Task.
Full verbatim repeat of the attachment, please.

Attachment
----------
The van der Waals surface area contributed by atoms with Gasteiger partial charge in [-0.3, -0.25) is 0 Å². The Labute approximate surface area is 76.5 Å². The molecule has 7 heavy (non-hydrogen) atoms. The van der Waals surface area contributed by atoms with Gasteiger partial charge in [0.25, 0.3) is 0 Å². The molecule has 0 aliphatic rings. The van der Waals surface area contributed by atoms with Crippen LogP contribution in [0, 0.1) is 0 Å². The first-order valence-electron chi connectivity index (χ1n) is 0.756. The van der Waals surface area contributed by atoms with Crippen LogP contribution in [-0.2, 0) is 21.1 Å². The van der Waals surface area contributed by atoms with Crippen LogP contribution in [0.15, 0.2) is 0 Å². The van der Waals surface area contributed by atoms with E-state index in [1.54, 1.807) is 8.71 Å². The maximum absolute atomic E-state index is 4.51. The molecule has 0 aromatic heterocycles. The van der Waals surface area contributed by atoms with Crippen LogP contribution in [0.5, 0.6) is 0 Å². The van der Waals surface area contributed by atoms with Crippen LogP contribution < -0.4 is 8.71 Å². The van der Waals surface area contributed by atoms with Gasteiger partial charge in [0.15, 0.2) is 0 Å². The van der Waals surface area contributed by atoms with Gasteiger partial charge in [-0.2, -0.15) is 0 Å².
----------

The van der Waals surface area contributed by atoms with Gasteiger partial charge in [-0.3, -0.25) is 0 Å². The Labute approximate surface area is 76.5 Å². The molecule has 7 heavy (non-hydrogen) atoms. The van der Waals surface area contributed by atoms with Gasteiger partial charge in [0.25, 0.3) is 0 Å². The molecule has 0 aliphatic rings. The van der Waals surface area contributed by atoms with Crippen LogP contribution in [0, 0.1) is 0 Å². The first-order valence-electron chi connectivity index (χ1n) is 0.756. The van der Waals surface area contributed by atoms with Crippen LogP contribution in [-0.2, 0) is 21.1 Å². The van der Waals surface area contributed by atoms with Crippen LogP contribution in [0.15, 0.2) is 0 Å². The van der Waals surface area contributed by atoms with E-state index in [1.54, 1.807) is 8.71 Å². The maximum absolute atomic E-state index is 4.51. The molecule has 0 aromatic heterocycles. The van der Waals surface area contributed by atoms with Crippen LogP contribution in [0.5, 0.6) is 0 Å². The van der Waals surface area contributed by atoms with Crippen LogP contribution < -0.4 is 8.71 Å². The van der Waals surface area contributed by atoms with Gasteiger partial charge in [0.15, 0.2) is 0 Å². The van der Waals surface area contributed by atoms with Gasteiger partial charge in [-0.2, -0.15) is 0 Å².